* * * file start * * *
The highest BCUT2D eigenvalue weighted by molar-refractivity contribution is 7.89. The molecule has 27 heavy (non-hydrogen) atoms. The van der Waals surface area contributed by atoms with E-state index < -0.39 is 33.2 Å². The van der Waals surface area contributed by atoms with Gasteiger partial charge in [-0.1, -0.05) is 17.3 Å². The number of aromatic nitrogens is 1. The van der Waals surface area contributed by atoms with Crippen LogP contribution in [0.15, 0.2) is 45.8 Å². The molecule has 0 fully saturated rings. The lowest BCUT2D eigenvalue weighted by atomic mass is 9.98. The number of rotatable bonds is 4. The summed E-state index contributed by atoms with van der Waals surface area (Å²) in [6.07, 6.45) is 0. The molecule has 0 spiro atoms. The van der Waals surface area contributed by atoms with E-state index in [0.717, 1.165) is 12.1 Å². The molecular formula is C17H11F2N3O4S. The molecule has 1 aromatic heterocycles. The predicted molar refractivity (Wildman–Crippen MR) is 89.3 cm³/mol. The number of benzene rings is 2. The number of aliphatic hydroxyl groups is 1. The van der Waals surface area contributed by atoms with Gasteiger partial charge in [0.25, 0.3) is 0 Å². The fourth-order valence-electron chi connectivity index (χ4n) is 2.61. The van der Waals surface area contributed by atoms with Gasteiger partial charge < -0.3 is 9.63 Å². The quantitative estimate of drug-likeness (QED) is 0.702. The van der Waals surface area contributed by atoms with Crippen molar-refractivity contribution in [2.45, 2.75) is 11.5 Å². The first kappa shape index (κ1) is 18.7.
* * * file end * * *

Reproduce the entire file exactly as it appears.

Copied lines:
The highest BCUT2D eigenvalue weighted by molar-refractivity contribution is 7.89. The molecule has 27 heavy (non-hydrogen) atoms. The van der Waals surface area contributed by atoms with E-state index < -0.39 is 33.2 Å². The van der Waals surface area contributed by atoms with Gasteiger partial charge in [-0.1, -0.05) is 17.3 Å². The number of aromatic nitrogens is 1. The van der Waals surface area contributed by atoms with Crippen LogP contribution in [0.15, 0.2) is 45.8 Å². The molecule has 0 fully saturated rings. The lowest BCUT2D eigenvalue weighted by atomic mass is 9.98. The number of rotatable bonds is 4. The summed E-state index contributed by atoms with van der Waals surface area (Å²) in [6.07, 6.45) is 0. The molecule has 0 spiro atoms. The van der Waals surface area contributed by atoms with E-state index in [0.717, 1.165) is 12.1 Å². The molecular formula is C17H11F2N3O4S. The molecule has 1 aromatic heterocycles. The predicted molar refractivity (Wildman–Crippen MR) is 89.3 cm³/mol. The number of benzene rings is 2. The number of aliphatic hydroxyl groups is 1. The van der Waals surface area contributed by atoms with Gasteiger partial charge in [0.25, 0.3) is 0 Å². The fourth-order valence-electron chi connectivity index (χ4n) is 2.61. The van der Waals surface area contributed by atoms with Gasteiger partial charge < -0.3 is 9.63 Å². The quantitative estimate of drug-likeness (QED) is 0.702. The van der Waals surface area contributed by atoms with Crippen molar-refractivity contribution in [2.45, 2.75) is 11.5 Å². The first kappa shape index (κ1) is 18.7.